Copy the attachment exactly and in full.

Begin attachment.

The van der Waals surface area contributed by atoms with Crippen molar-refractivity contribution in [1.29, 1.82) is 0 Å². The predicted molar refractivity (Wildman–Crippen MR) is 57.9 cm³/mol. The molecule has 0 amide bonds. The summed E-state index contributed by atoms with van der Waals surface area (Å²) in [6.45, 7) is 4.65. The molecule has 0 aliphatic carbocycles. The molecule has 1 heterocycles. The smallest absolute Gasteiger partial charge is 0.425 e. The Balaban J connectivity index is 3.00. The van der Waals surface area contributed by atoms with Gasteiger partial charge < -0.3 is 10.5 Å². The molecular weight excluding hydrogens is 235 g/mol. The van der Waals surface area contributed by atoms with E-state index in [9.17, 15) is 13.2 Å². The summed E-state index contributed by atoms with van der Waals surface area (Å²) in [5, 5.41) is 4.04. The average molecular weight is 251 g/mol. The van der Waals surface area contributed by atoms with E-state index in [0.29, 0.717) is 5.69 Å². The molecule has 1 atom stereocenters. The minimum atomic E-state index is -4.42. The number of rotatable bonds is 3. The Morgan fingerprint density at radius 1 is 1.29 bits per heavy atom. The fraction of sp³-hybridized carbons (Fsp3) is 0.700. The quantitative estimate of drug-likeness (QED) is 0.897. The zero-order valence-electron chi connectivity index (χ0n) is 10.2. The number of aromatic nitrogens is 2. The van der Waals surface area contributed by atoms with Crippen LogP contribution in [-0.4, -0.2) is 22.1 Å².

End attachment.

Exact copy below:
The van der Waals surface area contributed by atoms with Crippen molar-refractivity contribution in [1.29, 1.82) is 0 Å². The predicted molar refractivity (Wildman–Crippen MR) is 57.9 cm³/mol. The molecule has 0 amide bonds. The summed E-state index contributed by atoms with van der Waals surface area (Å²) in [6.45, 7) is 4.65. The molecule has 0 aliphatic carbocycles. The molecule has 1 heterocycles. The smallest absolute Gasteiger partial charge is 0.425 e. The Balaban J connectivity index is 3.00. The van der Waals surface area contributed by atoms with Gasteiger partial charge < -0.3 is 10.5 Å². The molecular weight excluding hydrogens is 235 g/mol. The van der Waals surface area contributed by atoms with E-state index in [9.17, 15) is 13.2 Å². The summed E-state index contributed by atoms with van der Waals surface area (Å²) in [5, 5.41) is 4.04. The average molecular weight is 251 g/mol. The van der Waals surface area contributed by atoms with E-state index in [0.29, 0.717) is 5.69 Å². The molecule has 1 atom stereocenters. The minimum atomic E-state index is -4.42. The number of rotatable bonds is 3. The Morgan fingerprint density at radius 1 is 1.29 bits per heavy atom. The fraction of sp³-hybridized carbons (Fsp3) is 0.700. The quantitative estimate of drug-likeness (QED) is 0.897. The zero-order valence-electron chi connectivity index (χ0n) is 10.2. The number of aromatic nitrogens is 2. The van der Waals surface area contributed by atoms with Crippen LogP contribution in [-0.4, -0.2) is 22.1 Å².